While there is no doubt in my mind that there are seriously powerful photo editing programs out there that do an amazing job of transforming photos, more is not always better, and sometimes you just don’t need all the advanced functionality of some of these tools.
When I started this website in 2015, all of my photos were taken exclusively using a smartphone. In fact, all of my photos for the next 2 years were taken using an iPhone, and it wasn’t until 2017 when I was gifted a DSLR camera that I started to take travel photography a little more seriously.
Do you primarily use your smartphone to take travel photos? Click here for 11 easy tips and tricks to up your mobile photography game!
Since then, I’ve attempted to familiarize myself with this incredibly powerful piece of equipment, but please don’t get me wrong – I am no photography expert, I just really enjoy taking photos! I also still use my iPhone frequently so this guide is still for you if you’re working with your smartphone for travel photography.
With all of the tools and subscription plans out there, it can be confusing to pick which photo editing tools to add to your arsenal. Between paying for Canva, Tailwind, a keyword research tool, theme support, domain registration and hosting, I could not bring myself to hand over even more cash for Lightroom or Photoshop.
Furthermore, the idea of trying to learn how to use yet another program was overwhelming, especially when I was only going to use less than a tenth of its functionality. No thank you. I may take the leap one day and learn how to use Photoshop or Lightroom, but I’m a lot lazier than I care to admit so today is not the day.
Here are some of my favorite tried-and-tested, simple-to-learn and easy-to-use photo editing programs. This article is for you if:
- You are just starting out with travel photography and want some recommendations to ease you into editing AND/OR you’re only looking to make basic, uncomplicated edits to your photos to fix issues or make them “pop”
- You don’t want to fork over big amounts of moolah for photo editing software
- The idea of a steep learning curve makes you want to hurl and/or you are seriously impatient
These tools work for me and my process, and gives me more time to work on other aspects of running Yoga, Wine & Travel (plugin conflicts are the bane of my existence) and play with my dogs. Here is a photo of them, just because.
1. Canon Digital Photo Professional (DPP)
I use this photo editor because it’s free and offers a pretty powerful suite of editing tools for RAW photos taken with my Canon 6D camera. DPP can also be used to edit JPEG photos but the functionality is more limited – whenever possible, you should aim to shoot in RAW format so that more image data is captured and saved, making photos more easily editable.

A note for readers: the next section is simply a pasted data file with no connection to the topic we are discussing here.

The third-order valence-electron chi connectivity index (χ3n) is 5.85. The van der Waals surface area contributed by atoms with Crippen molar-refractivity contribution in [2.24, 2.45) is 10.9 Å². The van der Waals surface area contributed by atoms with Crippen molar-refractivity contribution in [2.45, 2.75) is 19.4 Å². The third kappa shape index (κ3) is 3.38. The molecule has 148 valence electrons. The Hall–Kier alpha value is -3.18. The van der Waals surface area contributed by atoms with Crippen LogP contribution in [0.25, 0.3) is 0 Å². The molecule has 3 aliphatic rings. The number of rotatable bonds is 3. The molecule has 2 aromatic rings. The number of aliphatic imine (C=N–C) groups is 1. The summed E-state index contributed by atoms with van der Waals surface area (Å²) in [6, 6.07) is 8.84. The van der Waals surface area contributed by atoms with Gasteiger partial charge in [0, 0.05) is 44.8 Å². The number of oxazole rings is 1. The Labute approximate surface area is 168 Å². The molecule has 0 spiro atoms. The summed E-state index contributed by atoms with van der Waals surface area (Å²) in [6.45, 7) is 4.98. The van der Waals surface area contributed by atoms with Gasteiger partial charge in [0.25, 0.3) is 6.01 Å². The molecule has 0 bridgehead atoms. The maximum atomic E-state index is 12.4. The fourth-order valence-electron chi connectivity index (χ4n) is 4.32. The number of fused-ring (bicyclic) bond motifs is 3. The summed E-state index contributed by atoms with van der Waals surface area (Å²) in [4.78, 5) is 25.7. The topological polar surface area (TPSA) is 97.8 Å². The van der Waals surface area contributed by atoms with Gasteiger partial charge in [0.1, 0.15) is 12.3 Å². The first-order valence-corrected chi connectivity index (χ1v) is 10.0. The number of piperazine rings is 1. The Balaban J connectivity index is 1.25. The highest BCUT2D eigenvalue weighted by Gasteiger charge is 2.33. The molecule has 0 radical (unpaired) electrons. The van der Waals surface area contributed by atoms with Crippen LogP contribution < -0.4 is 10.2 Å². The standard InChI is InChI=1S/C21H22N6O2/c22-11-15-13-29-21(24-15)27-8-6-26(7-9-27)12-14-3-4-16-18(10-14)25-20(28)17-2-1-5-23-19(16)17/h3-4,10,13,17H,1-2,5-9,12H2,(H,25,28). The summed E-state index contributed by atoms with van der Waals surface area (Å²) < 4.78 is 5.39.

The gamma adjustment and white balance functions are fantastic, and can also be used to bulk convert RAW images to JPEG. The program comes with your camera, or can be downloaded from the Canon website’s support section, and you may be asked to enter your camera’s model and serial number. Don’t use a Canon camera? Not to worry, there are similar programs for Sony and Fujifilm cameras.
Once you’ve converted your RAW photos to JPEG, you can use this free image editor for any other edits if needed. I basically use PhotoScape to resize, crop, “heal” objects using the clone tool or make any last-minute changes to brightness, contrast and saturation.
It’s a very beginner-friendly photo editing program, and fairly straightforward when you start using it. I’ve used this one for years – let me know what you think!
This photo was taken in 2015 in low light conditions using a pretty terrible Samsung phone. I straightened it out, cropped it slightly, bumped the contrast, saturation, brightness, played around with the luminance curve, and lifted the reds and blues in the highlights.
GIMP is great and one of the best free photo editing software out there. People say that it is akin to some of the earliest versions of Photoshop, and it is completely free to download and use. It is pretty powerful and you can use it for tone mapping to lighten shadows as well as adjust colour tones, but I mainly use it to fix lens distortion and perspective issues. Here’s a before/after example after using the perspective transformation tool and adjusting the brightness/warmth:
4. Touch Retouch
I’ve mentioned this phone app before in my mobile photography guide here, but it’s worth bringing up again. Touch Retouch is a seriously incredible app ($1.99 in the Apple app store) that lets you remove unwanted objects from your photos in the blink of an eye. I’ve found that it works best when you’re removing objects or people from photos of water or more solid backgrounds. Don’t ask me how it works, but it’s pure magic.
Here’s an extreme example of how I used it to remove a bunch of people and a no-swim barrier from a photo of the Skradinski Buk in Krka National Park. I’ve also used it to remove birds, rubbish bins and other random things from my shots.
5. A Color Story
Over the years, I’ve switched back and forth between VSCO, Snapseed, Afterlight and A Color Story to edit photos on my phone. I now find myself using A Color Story a lot more, especially as it has a great grid management tool so that I can (somewhat) plan my Instagram feed.
The app has lots of free filters or you can create and save your own “recipes”, but aside from the filters it also has lots of photo editing tools including colour curves, simple split toning, and selective editing (gives you the option to edit a certain part of your photo without affecting anything else).
That’s it! You can check out my Instagram for even more travel photos!
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